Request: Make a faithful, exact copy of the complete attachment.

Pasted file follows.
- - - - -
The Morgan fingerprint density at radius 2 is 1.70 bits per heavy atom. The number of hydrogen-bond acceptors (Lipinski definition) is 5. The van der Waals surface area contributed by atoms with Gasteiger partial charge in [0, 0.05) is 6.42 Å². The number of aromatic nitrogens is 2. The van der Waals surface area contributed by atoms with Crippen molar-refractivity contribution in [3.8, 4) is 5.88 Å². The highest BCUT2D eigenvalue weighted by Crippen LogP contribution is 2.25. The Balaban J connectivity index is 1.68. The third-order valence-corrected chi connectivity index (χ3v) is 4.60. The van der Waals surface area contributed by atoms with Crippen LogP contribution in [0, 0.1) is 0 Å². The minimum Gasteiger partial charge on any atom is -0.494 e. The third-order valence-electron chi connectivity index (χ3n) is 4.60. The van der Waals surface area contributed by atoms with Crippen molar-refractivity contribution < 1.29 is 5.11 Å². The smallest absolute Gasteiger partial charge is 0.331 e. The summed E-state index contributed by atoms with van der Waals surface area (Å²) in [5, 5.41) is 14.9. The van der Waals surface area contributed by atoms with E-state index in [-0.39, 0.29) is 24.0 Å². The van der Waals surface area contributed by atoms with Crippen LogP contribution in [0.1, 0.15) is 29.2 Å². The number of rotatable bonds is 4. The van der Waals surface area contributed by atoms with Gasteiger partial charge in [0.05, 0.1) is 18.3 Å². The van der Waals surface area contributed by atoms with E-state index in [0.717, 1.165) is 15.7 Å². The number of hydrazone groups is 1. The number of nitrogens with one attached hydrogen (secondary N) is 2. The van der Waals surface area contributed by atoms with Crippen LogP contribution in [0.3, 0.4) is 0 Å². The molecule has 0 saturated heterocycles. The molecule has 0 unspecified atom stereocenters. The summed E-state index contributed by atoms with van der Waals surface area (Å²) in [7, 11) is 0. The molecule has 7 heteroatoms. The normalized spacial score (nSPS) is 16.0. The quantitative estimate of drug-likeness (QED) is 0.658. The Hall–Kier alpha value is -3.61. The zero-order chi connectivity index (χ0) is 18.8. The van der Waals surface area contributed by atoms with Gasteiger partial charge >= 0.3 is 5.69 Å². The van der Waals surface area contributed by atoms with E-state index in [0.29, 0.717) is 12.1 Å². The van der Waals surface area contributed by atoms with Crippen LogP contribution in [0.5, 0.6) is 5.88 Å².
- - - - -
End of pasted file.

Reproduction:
The Morgan fingerprint density at radius 2 is 1.70 bits per heavy atom. The number of hydrogen-bond acceptors (Lipinski definition) is 5. The van der Waals surface area contributed by atoms with Gasteiger partial charge in [0, 0.05) is 6.42 Å². The number of aromatic nitrogens is 2. The van der Waals surface area contributed by atoms with Crippen molar-refractivity contribution in [3.8, 4) is 5.88 Å². The highest BCUT2D eigenvalue weighted by Crippen LogP contribution is 2.25. The Balaban J connectivity index is 1.68. The third-order valence-corrected chi connectivity index (χ3v) is 4.60. The van der Waals surface area contributed by atoms with Crippen LogP contribution in [0, 0.1) is 0 Å². The minimum Gasteiger partial charge on any atom is -0.494 e. The third-order valence-electron chi connectivity index (χ3n) is 4.60. The van der Waals surface area contributed by atoms with Crippen molar-refractivity contribution < 1.29 is 5.11 Å². The smallest absolute Gasteiger partial charge is 0.331 e. The summed E-state index contributed by atoms with van der Waals surface area (Å²) in [5, 5.41) is 14.9. The van der Waals surface area contributed by atoms with E-state index in [-0.39, 0.29) is 24.0 Å². The van der Waals surface area contributed by atoms with Crippen LogP contribution in [0.1, 0.15) is 29.2 Å². The number of rotatable bonds is 4. The van der Waals surface area contributed by atoms with Gasteiger partial charge in [0.05, 0.1) is 18.3 Å². The van der Waals surface area contributed by atoms with E-state index in [0.717, 1.165) is 15.7 Å². The number of hydrazone groups is 1. The number of nitrogens with one attached hydrogen (secondary N) is 2. The van der Waals surface area contributed by atoms with Crippen LogP contribution in [0.3, 0.4) is 0 Å². The molecule has 0 saturated heterocycles. The molecule has 0 unspecified atom stereocenters. The summed E-state index contributed by atoms with van der Waals surface area (Å²) in [7, 11) is 0. The molecule has 7 heteroatoms. The normalized spacial score (nSPS) is 16.0. The quantitative estimate of drug-likeness (QED) is 0.658. The Hall–Kier alpha value is -3.61. The zero-order chi connectivity index (χ0) is 18.8. The van der Waals surface area contributed by atoms with Gasteiger partial charge >= 0.3 is 5.69 Å². The van der Waals surface area contributed by atoms with E-state index in [0.29, 0.717) is 12.1 Å². The van der Waals surface area contributed by atoms with Crippen LogP contribution in [0.5, 0.6) is 5.88 Å².